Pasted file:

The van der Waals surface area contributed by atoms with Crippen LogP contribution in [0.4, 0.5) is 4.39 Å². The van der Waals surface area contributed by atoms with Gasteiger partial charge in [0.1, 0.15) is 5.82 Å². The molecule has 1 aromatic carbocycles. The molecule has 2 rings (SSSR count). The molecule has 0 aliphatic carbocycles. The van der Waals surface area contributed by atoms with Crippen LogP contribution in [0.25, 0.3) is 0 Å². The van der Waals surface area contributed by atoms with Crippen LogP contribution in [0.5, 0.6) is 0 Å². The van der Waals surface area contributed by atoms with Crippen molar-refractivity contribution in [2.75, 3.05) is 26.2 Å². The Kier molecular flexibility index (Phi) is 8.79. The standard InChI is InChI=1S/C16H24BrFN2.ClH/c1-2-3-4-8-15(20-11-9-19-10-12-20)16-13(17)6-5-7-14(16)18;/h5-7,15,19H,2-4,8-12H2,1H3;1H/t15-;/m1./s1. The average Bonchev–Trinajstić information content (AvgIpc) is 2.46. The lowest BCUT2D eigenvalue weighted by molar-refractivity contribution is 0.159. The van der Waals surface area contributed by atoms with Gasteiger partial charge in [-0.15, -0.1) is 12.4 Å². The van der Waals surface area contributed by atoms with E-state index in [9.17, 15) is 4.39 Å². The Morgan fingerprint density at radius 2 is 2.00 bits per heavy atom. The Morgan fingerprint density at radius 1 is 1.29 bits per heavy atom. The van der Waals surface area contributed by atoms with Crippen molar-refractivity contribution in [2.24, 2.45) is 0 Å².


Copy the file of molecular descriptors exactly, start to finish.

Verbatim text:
The van der Waals surface area contributed by atoms with Crippen LogP contribution in [0.4, 0.5) is 4.39 Å². The van der Waals surface area contributed by atoms with Gasteiger partial charge in [0.1, 0.15) is 5.82 Å². The molecule has 1 aromatic carbocycles. The molecule has 2 rings (SSSR count). The molecule has 0 aliphatic carbocycles. The van der Waals surface area contributed by atoms with Crippen LogP contribution in [0.25, 0.3) is 0 Å². The van der Waals surface area contributed by atoms with Crippen LogP contribution in [0.5, 0.6) is 0 Å². The van der Waals surface area contributed by atoms with Crippen molar-refractivity contribution in [2.75, 3.05) is 26.2 Å². The Kier molecular flexibility index (Phi) is 8.79. The standard InChI is InChI=1S/C16H24BrFN2.ClH/c1-2-3-4-8-15(20-11-9-19-10-12-20)16-13(17)6-5-7-14(16)18;/h5-7,15,19H,2-4,8-12H2,1H3;1H/t15-;/m1./s1. The average Bonchev–Trinajstić information content (AvgIpc) is 2.46. The lowest BCUT2D eigenvalue weighted by molar-refractivity contribution is 0.159. The van der Waals surface area contributed by atoms with Gasteiger partial charge in [-0.15, -0.1) is 12.4 Å². The van der Waals surface area contributed by atoms with E-state index in [9.17, 15) is 4.39 Å². The Morgan fingerprint density at radius 2 is 2.00 bits per heavy atom. The Morgan fingerprint density at radius 1 is 1.29 bits per heavy atom. The van der Waals surface area contributed by atoms with Crippen molar-refractivity contribution in [2.24, 2.45) is 0 Å².